Dark Jenny review

Saturday, April 23, 2011

Dark Jenny is Alex Bledsoe's third novel in the Eddie LaCrosse Mysteries series. Since the release of Burn Me Deadly, Alex also wrote two novels featuring vampires from 1975 Memphis. Another LaCrosse novel is supposedly in the work but without a working title/synopsis/release date so far.

While doing a private investigation for a suspicious wife on the island of Grand Bruan, Eddie invites himself to a soiree where the queen is present. When a poisonous murder is committed in plain sight, Eddie and Queen Jennifer herself are accused. Because of his background, Eddie will be forced to solve the mystery while wearing handcuffs. However, in the perfect and seemingly happy kingdom ruled by King Marcus Drake and his Knights of the Double Tarn lies even more mysteries which exposure would mean the end of a grand dream.

I would call Dark Jenny a "variation on a Knight of the round table theme" or "Eddie in a more grounded version of the Arthurian legend". But then, simply by reading the synopsis you could come up with that correlation. Add to the mix Belacrux the mighty sword removed from the stone, an old adviser named Cameron Kern rumored to be a magician and Elliot, a highly skilled knight from another country often accused of having a liaison with the Queen and you'll find yourself completely immersed into the Arthurian legend. Is it too much? I felt so for the time to take a breath but the way the storyline evolves and the presence of Eddie makes it an innovative and very successful pastiche.

The first time I met Eddie, he told a tale where the past was mixed up with the present and the second time he was living an adventure in the present time. In Dark Jenny, we discover more of his past while he is recounting the tale to his fellow citizens of Neceda. Even though some more links between the past and his current situation where a coffin is delivered at Angelina's tavern would have been nice, the story of Dark Jenny can easily stand alone without characters from the previous installments. The first person perspective is used again, which is now simply the only way Eddie's should be narrated. It works so well with this type of protagonist.

What I liked about Eddie in the first two novels (as I mentioned in the reviews) was his skepticism, gruffness, loyalty, altruism, vulnerability, insecurity and kick-ass fighting abilities. Once again, Bledsoe succeeded in keeping him believable and contagiously compelling. He may be surrounded by what seems to be stereotypical clichés to begin with but the author twisted them just enough so the tropes associated to those legendary and familiar characters were eventually thrown out the window. Cameron Kern, the ex-king adviser and his concubine are some funny bastards. And wait till you read about the nose of Knight Agravaine, poor fellow.

Eddie would not be the same without some trauma. At least, this time around his head seems to stay in good condition. So as you can see, once more, humor and LaCrosse witty remarks are present aplenty but still within a serious case of business. Another interesting aspect of the sword jockey stories is the unequivocal doubt about magic we are left with when finishing his novels. Taking the King Arthur myths and making them more realistic while keeping some mysteries shrouded is a nice way of making the reader second guess everything as the main protagonist does.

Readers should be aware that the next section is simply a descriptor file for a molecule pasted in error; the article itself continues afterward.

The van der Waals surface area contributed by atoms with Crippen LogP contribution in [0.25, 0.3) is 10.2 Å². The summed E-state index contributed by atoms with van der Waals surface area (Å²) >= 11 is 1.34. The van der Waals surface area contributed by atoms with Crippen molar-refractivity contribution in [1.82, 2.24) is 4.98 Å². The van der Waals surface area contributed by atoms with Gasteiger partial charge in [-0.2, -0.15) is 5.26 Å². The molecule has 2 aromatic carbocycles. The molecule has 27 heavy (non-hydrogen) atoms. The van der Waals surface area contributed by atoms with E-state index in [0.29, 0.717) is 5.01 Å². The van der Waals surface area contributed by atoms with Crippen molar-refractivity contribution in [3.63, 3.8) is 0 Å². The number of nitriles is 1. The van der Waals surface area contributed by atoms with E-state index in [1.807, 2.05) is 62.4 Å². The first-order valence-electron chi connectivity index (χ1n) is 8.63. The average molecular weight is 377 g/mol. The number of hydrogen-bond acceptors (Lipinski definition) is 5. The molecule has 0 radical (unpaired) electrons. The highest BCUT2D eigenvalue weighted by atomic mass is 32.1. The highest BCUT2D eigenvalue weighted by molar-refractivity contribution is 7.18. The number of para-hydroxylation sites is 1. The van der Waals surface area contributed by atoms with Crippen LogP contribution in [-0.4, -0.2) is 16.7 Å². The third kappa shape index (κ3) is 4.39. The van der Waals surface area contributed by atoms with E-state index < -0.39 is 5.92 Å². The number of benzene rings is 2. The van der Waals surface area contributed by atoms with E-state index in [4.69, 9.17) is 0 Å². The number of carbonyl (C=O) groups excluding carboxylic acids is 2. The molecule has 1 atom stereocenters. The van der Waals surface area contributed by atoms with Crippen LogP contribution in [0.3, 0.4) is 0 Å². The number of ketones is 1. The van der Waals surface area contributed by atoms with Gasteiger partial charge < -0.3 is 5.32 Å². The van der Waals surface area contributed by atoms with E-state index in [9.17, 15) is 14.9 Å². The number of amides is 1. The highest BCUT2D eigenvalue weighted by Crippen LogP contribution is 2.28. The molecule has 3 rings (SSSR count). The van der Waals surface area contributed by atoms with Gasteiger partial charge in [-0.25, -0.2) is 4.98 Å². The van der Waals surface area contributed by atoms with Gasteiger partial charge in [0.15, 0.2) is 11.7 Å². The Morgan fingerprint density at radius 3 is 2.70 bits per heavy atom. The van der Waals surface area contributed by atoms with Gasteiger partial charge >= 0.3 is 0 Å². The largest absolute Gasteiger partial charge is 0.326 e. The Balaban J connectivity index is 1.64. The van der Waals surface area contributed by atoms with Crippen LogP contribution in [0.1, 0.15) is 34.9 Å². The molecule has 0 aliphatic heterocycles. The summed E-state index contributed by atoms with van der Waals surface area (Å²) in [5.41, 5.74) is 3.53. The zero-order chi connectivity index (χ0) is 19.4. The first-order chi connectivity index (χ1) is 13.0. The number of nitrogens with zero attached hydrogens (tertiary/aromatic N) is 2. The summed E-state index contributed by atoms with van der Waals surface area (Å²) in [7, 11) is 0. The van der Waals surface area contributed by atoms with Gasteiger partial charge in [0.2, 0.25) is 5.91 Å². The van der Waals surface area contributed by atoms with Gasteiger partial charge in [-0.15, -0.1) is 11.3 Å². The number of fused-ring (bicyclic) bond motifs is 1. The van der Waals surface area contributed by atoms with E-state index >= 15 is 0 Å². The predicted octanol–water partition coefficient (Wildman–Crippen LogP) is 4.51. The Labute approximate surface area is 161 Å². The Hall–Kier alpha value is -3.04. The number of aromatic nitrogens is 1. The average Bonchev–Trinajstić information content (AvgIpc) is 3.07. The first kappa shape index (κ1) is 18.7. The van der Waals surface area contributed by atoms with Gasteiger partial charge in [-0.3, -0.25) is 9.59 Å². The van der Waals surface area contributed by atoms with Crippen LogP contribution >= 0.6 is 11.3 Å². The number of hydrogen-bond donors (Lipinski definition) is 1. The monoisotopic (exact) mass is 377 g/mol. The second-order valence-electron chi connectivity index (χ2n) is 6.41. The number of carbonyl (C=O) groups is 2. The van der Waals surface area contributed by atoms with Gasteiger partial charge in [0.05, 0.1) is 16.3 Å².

The plot in Dark Jenny is a mix between obvious conclusions and throwback surprises. If your keen on the whole King Arthur story, you could discover some truth before it is intended too but it wouldn't be so bad since the interest in this novel is more in the way Eddie handles those situations aside from what their outcome may be. Hopefully, since the narrative is well written, I was too absorbed for my mind to wander outside of the book. Alex's writing is still of the same quality. Just the right pace with short concise chapters. With a narrative in the first person, I prefer this kind of straight-forwardness. However the world building always feels a little bit let down since the prose is less descriptive.

I would again heartily recommend Eddie's stories to the fantasy readers looking for a sword and mystery novel where the detective is one hell of a fascinating human being. The world he runs around in Dark Jenny may be borrowed, author Alex Bledsoe made it more colorful and dreadful at the same time. I still would have preferred the use of less worldly names but I think I will have to let it pass when reading his novels.

Technically, the art style chosen for this latest LaCrosse opus is quite a turnaround from the two previous books. The first two covers were like old style fantasy covers and here a realistic creation is used. Looks nice and I like the color blend. No map included (would have been nice as always) and no glossary which was not necessary. The paperback edition stands at 348 pages.

Dark Jenny review score :

Characterization............. 8.5 /10
World building............... 7.5 / 10
Magic system................. N /A
Story.............................. 8 / 10
Writing........................... 8.5 / 10

Overall (not an average) 8 / 10


The Sword edged blonde review

Burn me deadly review
Alex Bledsoe page


Get Best Info for Southeast Alaska Fishing Lodge said...

Dark Jenny is the perfect crossover for both lovers of the classic hardboiled detective novels of Micky Spillain as well as those who love the high adventure styling found within the Arthurian legends.

A great read!!

Jessica Herron said...

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